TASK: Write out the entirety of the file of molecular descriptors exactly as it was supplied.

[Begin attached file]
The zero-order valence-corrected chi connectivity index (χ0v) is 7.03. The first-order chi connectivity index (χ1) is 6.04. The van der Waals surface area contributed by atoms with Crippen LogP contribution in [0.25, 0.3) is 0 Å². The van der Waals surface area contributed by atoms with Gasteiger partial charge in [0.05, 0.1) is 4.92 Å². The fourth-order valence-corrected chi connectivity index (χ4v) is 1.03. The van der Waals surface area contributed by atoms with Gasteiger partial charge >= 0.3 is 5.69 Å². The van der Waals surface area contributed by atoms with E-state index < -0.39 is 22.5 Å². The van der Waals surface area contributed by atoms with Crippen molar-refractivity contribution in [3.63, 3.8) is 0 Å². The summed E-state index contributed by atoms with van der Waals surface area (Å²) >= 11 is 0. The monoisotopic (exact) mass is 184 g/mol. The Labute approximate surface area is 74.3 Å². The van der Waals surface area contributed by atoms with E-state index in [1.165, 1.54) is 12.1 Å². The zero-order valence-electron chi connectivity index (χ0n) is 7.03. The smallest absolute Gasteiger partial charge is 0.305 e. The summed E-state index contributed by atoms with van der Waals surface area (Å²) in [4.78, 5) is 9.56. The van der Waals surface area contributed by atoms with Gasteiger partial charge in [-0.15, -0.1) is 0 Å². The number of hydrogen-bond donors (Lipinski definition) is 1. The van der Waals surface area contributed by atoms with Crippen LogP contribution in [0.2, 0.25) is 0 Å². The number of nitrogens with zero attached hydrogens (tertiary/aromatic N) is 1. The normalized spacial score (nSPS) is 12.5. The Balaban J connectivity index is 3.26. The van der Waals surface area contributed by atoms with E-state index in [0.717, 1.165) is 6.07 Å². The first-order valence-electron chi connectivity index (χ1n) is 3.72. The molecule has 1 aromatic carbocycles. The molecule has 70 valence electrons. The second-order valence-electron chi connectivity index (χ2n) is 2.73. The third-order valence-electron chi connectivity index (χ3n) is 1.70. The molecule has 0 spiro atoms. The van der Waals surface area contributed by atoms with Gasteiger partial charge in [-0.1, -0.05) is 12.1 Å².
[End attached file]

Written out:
The zero-order valence-corrected chi connectivity index (χ0v) is 7.03. The first-order chi connectivity index (χ1) is 6.04. The van der Waals surface area contributed by atoms with Crippen LogP contribution in [0.25, 0.3) is 0 Å². The van der Waals surface area contributed by atoms with Gasteiger partial charge in [0.05, 0.1) is 4.92 Å². The fourth-order valence-corrected chi connectivity index (χ4v) is 1.03. The van der Waals surface area contributed by atoms with Gasteiger partial charge >= 0.3 is 5.69 Å². The van der Waals surface area contributed by atoms with E-state index < -0.39 is 22.5 Å². The van der Waals surface area contributed by atoms with Crippen molar-refractivity contribution in [3.63, 3.8) is 0 Å². The summed E-state index contributed by atoms with van der Waals surface area (Å²) >= 11 is 0. The monoisotopic (exact) mass is 184 g/mol. The Labute approximate surface area is 74.3 Å². The van der Waals surface area contributed by atoms with E-state index in [1.165, 1.54) is 12.1 Å². The zero-order valence-electron chi connectivity index (χ0n) is 7.03. The smallest absolute Gasteiger partial charge is 0.305 e. The summed E-state index contributed by atoms with van der Waals surface area (Å²) in [4.78, 5) is 9.56. The van der Waals surface area contributed by atoms with Gasteiger partial charge in [-0.15, -0.1) is 0 Å². The number of hydrogen-bond donors (Lipinski definition) is 1. The van der Waals surface area contributed by atoms with Crippen LogP contribution in [0.2, 0.25) is 0 Å². The number of nitrogens with zero attached hydrogens (tertiary/aromatic N) is 1. The normalized spacial score (nSPS) is 12.5. The Balaban J connectivity index is 3.26. The van der Waals surface area contributed by atoms with E-state index in [0.717, 1.165) is 6.07 Å². The first-order valence-electron chi connectivity index (χ1n) is 3.72. The molecule has 1 aromatic carbocycles. The molecule has 70 valence electrons. The second-order valence-electron chi connectivity index (χ2n) is 2.73. The third-order valence-electron chi connectivity index (χ3n) is 1.70. The molecule has 0 spiro atoms. The van der Waals surface area contributed by atoms with Gasteiger partial charge in [-0.1, -0.05) is 12.1 Å².